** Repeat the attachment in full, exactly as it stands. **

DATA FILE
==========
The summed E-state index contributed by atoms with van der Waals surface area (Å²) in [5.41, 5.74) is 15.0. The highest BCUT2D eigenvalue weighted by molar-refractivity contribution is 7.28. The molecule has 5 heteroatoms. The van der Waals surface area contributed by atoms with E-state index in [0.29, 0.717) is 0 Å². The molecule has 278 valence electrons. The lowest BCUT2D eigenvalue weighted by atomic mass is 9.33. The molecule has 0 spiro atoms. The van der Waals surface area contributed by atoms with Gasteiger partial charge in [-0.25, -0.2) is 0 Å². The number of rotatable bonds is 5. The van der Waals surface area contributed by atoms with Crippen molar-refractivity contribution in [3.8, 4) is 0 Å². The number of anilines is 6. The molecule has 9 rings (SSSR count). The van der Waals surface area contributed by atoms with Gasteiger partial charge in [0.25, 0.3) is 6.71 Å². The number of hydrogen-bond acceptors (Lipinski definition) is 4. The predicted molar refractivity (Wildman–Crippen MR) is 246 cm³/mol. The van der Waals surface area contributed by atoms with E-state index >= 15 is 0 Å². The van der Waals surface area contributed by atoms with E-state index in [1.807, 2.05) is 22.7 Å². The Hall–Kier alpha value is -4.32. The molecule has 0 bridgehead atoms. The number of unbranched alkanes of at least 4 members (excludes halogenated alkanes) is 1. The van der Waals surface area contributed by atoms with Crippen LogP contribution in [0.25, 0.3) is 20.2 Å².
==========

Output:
The summed E-state index contributed by atoms with van der Waals surface area (Å²) in [5.41, 5.74) is 15.0. The highest BCUT2D eigenvalue weighted by molar-refractivity contribution is 7.28. The molecule has 5 heteroatoms. The van der Waals surface area contributed by atoms with E-state index in [0.29, 0.717) is 0 Å². The molecule has 278 valence electrons. The lowest BCUT2D eigenvalue weighted by atomic mass is 9.33. The molecule has 0 spiro atoms. The van der Waals surface area contributed by atoms with Gasteiger partial charge in [-0.25, -0.2) is 0 Å². The number of rotatable bonds is 5. The van der Waals surface area contributed by atoms with Crippen molar-refractivity contribution in [3.8, 4) is 0 Å². The number of anilines is 6. The molecule has 9 rings (SSSR count). The van der Waals surface area contributed by atoms with Gasteiger partial charge in [0.25, 0.3) is 6.71 Å². The number of hydrogen-bond acceptors (Lipinski definition) is 4. The predicted molar refractivity (Wildman–Crippen MR) is 246 cm³/mol. The van der Waals surface area contributed by atoms with E-state index >= 15 is 0 Å². The van der Waals surface area contributed by atoms with E-state index in [1.807, 2.05) is 22.7 Å². The Hall–Kier alpha value is -4.32. The molecule has 0 bridgehead atoms. The number of unbranched alkanes of at least 4 members (excludes halogenated alkanes) is 1. The van der Waals surface area contributed by atoms with Crippen LogP contribution in [0.25, 0.3) is 20.2 Å².